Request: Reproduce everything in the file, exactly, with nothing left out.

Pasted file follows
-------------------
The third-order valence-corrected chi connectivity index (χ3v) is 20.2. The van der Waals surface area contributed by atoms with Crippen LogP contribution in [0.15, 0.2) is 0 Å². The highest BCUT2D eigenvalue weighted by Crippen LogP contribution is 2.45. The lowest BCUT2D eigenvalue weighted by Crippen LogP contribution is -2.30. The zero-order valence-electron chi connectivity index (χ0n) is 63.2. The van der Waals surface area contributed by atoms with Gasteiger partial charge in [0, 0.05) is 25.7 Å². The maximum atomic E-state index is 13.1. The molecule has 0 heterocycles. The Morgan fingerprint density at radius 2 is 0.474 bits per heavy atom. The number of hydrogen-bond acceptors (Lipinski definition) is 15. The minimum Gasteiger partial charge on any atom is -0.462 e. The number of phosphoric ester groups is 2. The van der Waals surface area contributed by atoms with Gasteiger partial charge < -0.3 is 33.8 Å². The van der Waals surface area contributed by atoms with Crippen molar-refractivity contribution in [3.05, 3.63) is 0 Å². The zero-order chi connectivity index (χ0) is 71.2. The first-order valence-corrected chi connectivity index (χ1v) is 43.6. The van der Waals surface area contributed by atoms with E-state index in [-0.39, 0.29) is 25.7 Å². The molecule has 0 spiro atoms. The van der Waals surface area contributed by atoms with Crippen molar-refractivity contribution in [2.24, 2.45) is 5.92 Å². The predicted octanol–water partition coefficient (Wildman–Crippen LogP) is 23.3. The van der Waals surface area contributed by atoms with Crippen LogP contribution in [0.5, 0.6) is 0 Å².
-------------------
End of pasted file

The third-order valence-corrected chi connectivity index (χ3v) is 20.2. The van der Waals surface area contributed by atoms with Crippen LogP contribution in [0.15, 0.2) is 0 Å². The highest BCUT2D eigenvalue weighted by Crippen LogP contribution is 2.45. The lowest BCUT2D eigenvalue weighted by Crippen LogP contribution is -2.30. The zero-order valence-electron chi connectivity index (χ0n) is 63.2. The van der Waals surface area contributed by atoms with Gasteiger partial charge in [0, 0.05) is 25.7 Å². The maximum atomic E-state index is 13.1. The molecule has 0 heterocycles. The Morgan fingerprint density at radius 2 is 0.474 bits per heavy atom. The number of hydrogen-bond acceptors (Lipinski definition) is 15. The minimum Gasteiger partial charge on any atom is -0.462 e. The number of phosphoric ester groups is 2. The van der Waals surface area contributed by atoms with Gasteiger partial charge < -0.3 is 33.8 Å². The van der Waals surface area contributed by atoms with Crippen molar-refractivity contribution in [3.05, 3.63) is 0 Å². The zero-order chi connectivity index (χ0) is 71.2. The first-order valence-corrected chi connectivity index (χ1v) is 43.6. The van der Waals surface area contributed by atoms with E-state index in [-0.39, 0.29) is 25.7 Å². The molecule has 0 spiro atoms. The van der Waals surface area contributed by atoms with Crippen molar-refractivity contribution in [2.24, 2.45) is 5.92 Å². The predicted octanol–water partition coefficient (Wildman–Crippen LogP) is 23.3. The van der Waals surface area contributed by atoms with Crippen LogP contribution in [0.5, 0.6) is 0 Å².